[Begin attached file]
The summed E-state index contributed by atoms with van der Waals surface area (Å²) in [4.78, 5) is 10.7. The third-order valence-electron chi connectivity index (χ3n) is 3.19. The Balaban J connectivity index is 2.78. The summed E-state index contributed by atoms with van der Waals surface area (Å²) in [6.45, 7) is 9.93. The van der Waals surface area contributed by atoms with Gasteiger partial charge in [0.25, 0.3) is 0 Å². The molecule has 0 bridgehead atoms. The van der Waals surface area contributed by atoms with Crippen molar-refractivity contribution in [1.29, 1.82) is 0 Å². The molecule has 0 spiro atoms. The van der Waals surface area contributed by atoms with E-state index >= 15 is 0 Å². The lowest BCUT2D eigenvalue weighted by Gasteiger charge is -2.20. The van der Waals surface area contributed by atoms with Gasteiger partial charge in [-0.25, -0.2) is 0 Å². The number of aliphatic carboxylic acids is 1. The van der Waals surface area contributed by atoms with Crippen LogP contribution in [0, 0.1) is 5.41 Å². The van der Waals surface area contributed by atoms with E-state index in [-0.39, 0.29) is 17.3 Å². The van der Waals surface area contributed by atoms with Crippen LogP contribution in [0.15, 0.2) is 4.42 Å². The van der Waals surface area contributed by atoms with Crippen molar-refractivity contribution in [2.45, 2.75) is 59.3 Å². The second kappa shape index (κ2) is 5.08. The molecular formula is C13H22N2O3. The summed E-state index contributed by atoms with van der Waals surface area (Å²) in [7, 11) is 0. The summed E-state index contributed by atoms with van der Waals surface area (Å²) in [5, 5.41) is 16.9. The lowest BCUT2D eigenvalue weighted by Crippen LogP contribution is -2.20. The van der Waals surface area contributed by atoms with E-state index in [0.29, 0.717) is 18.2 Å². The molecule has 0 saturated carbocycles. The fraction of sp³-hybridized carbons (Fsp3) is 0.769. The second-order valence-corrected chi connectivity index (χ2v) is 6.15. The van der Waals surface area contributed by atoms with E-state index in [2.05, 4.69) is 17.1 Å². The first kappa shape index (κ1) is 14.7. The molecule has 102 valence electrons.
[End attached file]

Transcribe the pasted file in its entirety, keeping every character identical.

The summed E-state index contributed by atoms with van der Waals surface area (Å²) in [4.78, 5) is 10.7. The third-order valence-electron chi connectivity index (χ3n) is 3.19. The Balaban J connectivity index is 2.78. The summed E-state index contributed by atoms with van der Waals surface area (Å²) in [6.45, 7) is 9.93. The van der Waals surface area contributed by atoms with Gasteiger partial charge in [0.25, 0.3) is 0 Å². The molecule has 0 bridgehead atoms. The van der Waals surface area contributed by atoms with Crippen molar-refractivity contribution in [1.29, 1.82) is 0 Å². The molecule has 0 spiro atoms. The van der Waals surface area contributed by atoms with E-state index >= 15 is 0 Å². The lowest BCUT2D eigenvalue weighted by Gasteiger charge is -2.20. The van der Waals surface area contributed by atoms with Gasteiger partial charge in [-0.25, -0.2) is 0 Å². The number of aliphatic carboxylic acids is 1. The van der Waals surface area contributed by atoms with Crippen LogP contribution in [0, 0.1) is 5.41 Å². The van der Waals surface area contributed by atoms with E-state index in [-0.39, 0.29) is 17.3 Å². The van der Waals surface area contributed by atoms with Crippen LogP contribution in [0.15, 0.2) is 4.42 Å². The van der Waals surface area contributed by atoms with Crippen molar-refractivity contribution in [2.45, 2.75) is 59.3 Å². The second kappa shape index (κ2) is 5.08. The molecular formula is C13H22N2O3. The summed E-state index contributed by atoms with van der Waals surface area (Å²) in [7, 11) is 0. The summed E-state index contributed by atoms with van der Waals surface area (Å²) in [5, 5.41) is 16.9. The lowest BCUT2D eigenvalue weighted by Crippen LogP contribution is -2.20. The van der Waals surface area contributed by atoms with E-state index in [0.29, 0.717) is 18.2 Å². The molecule has 0 saturated carbocycles. The fraction of sp³-hybridized carbons (Fsp3) is 0.769. The second-order valence-corrected chi connectivity index (χ2v) is 6.15. The van der Waals surface area contributed by atoms with E-state index in [2.05, 4.69) is 17.1 Å². The first kappa shape index (κ1) is 14.7. The molecule has 102 valence electrons.